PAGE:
Monthly Archives: July 2014

Storytime – The Missing Miners

coalmine1The newspaper article was buried on page seven, just beyond the obituaries. It could hardly have drawn much attention, and it was only a fluke that I saw it. The newspaper had come apart on the subway, and that torn page happened to be at my feet. I picked it up, just something to kill the time while I traveled mile after mile under the city. The first thing on the page that pulled me in was the big ad for winter coats, and boy did I need one of those. After I read the fine print on the ad, I moved on to other things, and it was then that I saw the headline, “Miner Disappears in Infamous Coal Mine”. Well, you never know, I say, so I started reading the account of the disappearance.
Apparently this particular coal mine had achieved a certain level of notoriety after it was revealed that a number of miners had disappeared there over the years, and this latest one brought the total to eight. Now, this was becoming interesting. If the headline had said something like, “Miner Falls to Death in Coal Mine”, or maybe, “Miner Crushed When Mine Collapses”, it just couldn’t be termed ‘news’. But, a disappearance, now this had the seeds of a mystery in it. Were there hidden holes or passages in that mine? Not likely, since the place had been in operation for over seventy years – it had to be well-mapped. What could account for a disappearance? Or eight of them?
A few things about myself: I’m just an average Joe, as they say. I work in an office downtown, helping put together boring city directories. I live in the suburbs with my wife and 2.3 children – got one on the way, you know. I have the usual hobbies: fishing, camping, bare-handed wolf strangling, all that mundane stuff. But, I do have one other thing that consumes a lot of my ‘daydream time’.
I like to think about travel to other times, or perhaps to other dimensions. And, since I have never read about anyone producing an actual time machine, or a machine that allows us to travel between dimensions, I have been thinking that maybe there are ‘doorways’ to these other places, and all we had to do was locate one, and we could step into…… hmmm, I wonder where or maybe ‘when’, we might wind up, beyond the doorway.
So, as I wander through my ordinary life, I like to keep my eyes open for unusual things, unusual events, anything that might be waving a little flag my way that says, “Hey, something ODD is going on here. Maybe it’s one of those DOORWAY things!”
And, this is what the missing miner article did for me. I had a mental picture of a fellow down in the earth, swinging a pick, driving a tram, doing any of the various things that miners do, and all at once he stumbles at the right point or leans on the wall at the right place, and BINGO, he’s ‘elsewhere’. It could happen, as they say. Maybe there is a ‘time nexus’ or a ‘dimensional nexus’ down there. Maybe I could find it. Maybe.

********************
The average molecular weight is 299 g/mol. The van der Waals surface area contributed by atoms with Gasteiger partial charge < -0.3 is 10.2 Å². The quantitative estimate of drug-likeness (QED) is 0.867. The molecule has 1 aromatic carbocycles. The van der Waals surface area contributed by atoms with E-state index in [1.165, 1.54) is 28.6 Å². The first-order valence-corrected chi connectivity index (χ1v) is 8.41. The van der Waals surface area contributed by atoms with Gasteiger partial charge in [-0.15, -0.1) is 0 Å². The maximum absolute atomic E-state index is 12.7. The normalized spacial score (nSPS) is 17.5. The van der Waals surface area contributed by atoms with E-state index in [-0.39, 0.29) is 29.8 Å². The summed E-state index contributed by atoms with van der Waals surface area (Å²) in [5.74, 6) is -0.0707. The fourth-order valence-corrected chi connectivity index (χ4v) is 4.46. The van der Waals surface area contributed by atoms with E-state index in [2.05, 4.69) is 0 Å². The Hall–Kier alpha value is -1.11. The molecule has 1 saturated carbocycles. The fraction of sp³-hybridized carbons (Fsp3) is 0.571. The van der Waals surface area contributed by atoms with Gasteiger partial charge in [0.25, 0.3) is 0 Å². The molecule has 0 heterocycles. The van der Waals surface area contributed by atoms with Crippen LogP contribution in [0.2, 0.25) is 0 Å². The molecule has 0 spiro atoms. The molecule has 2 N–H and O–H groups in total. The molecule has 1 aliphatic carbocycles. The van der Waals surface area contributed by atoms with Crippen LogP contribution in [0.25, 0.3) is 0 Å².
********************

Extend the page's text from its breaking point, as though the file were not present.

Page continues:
Of course, now we have to wonder, “How can Joe Average go exploring in a coal mine?” I decided to check it out, see what the possibilities might be. The mine location wasn’t terribly far away, just a three hour drive from home. I’d concoct a story for the wife, something about needing to go to check out one of our company printing locations, and I’d be gone for a few days. I think she’d buy it, I mean wives aren’t suspicious, right?
A few days later, I was in Coaldale, Pennsylvania, and I started hanging out in a few of the blue-collar bars, checking out the miners who frequented the places. I started engaging some of them in conversation, telling them I was writing a story for my local newspaper, and trying to find out exactly where the disappearances were taking place, as near as they could tell. It wasn’t long before I found an agreeable foreman who had knowledge of the location, and who could get me a visitor’s pass. All I had to do was show up at the mine entrance with that pass, and he’d meet me there tomorrow morning. This was going great!
Next day, there I was, hundreds of feet underground, feeling very claustrophobic and very dirty. I already had coal dust smeared on me, I mean the stuff was just naturally everywhere, and I could even taste it. I wondered if you could get black lung disease after only one day of inhaling the stuff.
The foreman, Ed Turley, explained that he’d have to leave me there alone for awhile because he had things he had to do, and he’d be back for me in a few hours. Sounded good to me! I was near the tunnel that was gobbling up miners, so maybe I’d hit my own kind of paydirt.
I was somewhat unsure how I might pursue this, but as he left I steeled myself and started walking slowly down the tunnel, following the small illuminated patch ahead of me that was created by my helmet lamp. How do you recognize a nexus, anyway?
After walking for maybe one hundred fifty yards, or possibly eighteen miles, hard to tell in the dark, I noticed a shimmering patch on the tunnel wall ahead, maybe five feet off the floor, on my right side. I slowly approached, testing my footing every bit of the way and shining my flashlight at every bit of the tunnel wall as I got closer.